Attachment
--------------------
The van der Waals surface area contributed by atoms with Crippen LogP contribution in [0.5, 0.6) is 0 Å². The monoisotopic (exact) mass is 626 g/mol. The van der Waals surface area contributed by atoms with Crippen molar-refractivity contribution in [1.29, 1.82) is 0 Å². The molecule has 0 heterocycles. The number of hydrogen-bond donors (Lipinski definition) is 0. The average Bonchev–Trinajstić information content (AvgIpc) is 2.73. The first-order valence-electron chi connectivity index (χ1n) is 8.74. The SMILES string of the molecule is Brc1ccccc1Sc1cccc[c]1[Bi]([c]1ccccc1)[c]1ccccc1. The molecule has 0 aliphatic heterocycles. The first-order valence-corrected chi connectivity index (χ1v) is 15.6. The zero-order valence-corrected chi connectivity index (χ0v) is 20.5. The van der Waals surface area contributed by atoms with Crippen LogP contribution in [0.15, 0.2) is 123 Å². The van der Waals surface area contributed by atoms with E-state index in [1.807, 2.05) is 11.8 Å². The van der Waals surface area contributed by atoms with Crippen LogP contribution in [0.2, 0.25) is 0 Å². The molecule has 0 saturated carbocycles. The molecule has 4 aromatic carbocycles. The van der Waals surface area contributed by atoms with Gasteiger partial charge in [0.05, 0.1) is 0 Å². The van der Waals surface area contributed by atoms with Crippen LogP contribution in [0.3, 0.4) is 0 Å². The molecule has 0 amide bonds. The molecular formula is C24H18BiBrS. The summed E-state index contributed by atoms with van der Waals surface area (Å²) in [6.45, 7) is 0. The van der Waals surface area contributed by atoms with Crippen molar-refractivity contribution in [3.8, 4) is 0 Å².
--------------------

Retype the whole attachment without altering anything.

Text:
The van der Waals surface area contributed by atoms with Crippen LogP contribution in [0.5, 0.6) is 0 Å². The monoisotopic (exact) mass is 626 g/mol. The van der Waals surface area contributed by atoms with Crippen molar-refractivity contribution in [1.29, 1.82) is 0 Å². The molecule has 0 heterocycles. The number of hydrogen-bond donors (Lipinski definition) is 0. The average Bonchev–Trinajstić information content (AvgIpc) is 2.73. The first-order valence-electron chi connectivity index (χ1n) is 8.74. The SMILES string of the molecule is Brc1ccccc1Sc1cccc[c]1[Bi]([c]1ccccc1)[c]1ccccc1. The molecule has 0 aliphatic heterocycles. The first-order valence-corrected chi connectivity index (χ1v) is 15.6. The zero-order valence-corrected chi connectivity index (χ0v) is 20.5. The van der Waals surface area contributed by atoms with Crippen LogP contribution in [0.15, 0.2) is 123 Å². The van der Waals surface area contributed by atoms with E-state index in [1.807, 2.05) is 11.8 Å². The van der Waals surface area contributed by atoms with Crippen LogP contribution in [0.2, 0.25) is 0 Å². The molecule has 0 saturated carbocycles. The molecule has 4 aromatic carbocycles. The van der Waals surface area contributed by atoms with Gasteiger partial charge in [0.05, 0.1) is 0 Å². The van der Waals surface area contributed by atoms with Crippen LogP contribution in [0.3, 0.4) is 0 Å². The molecule has 0 amide bonds. The molecular formula is C24H18BiBrS. The summed E-state index contributed by atoms with van der Waals surface area (Å²) in [6.45, 7) is 0. The van der Waals surface area contributed by atoms with Crippen molar-refractivity contribution in [3.8, 4) is 0 Å².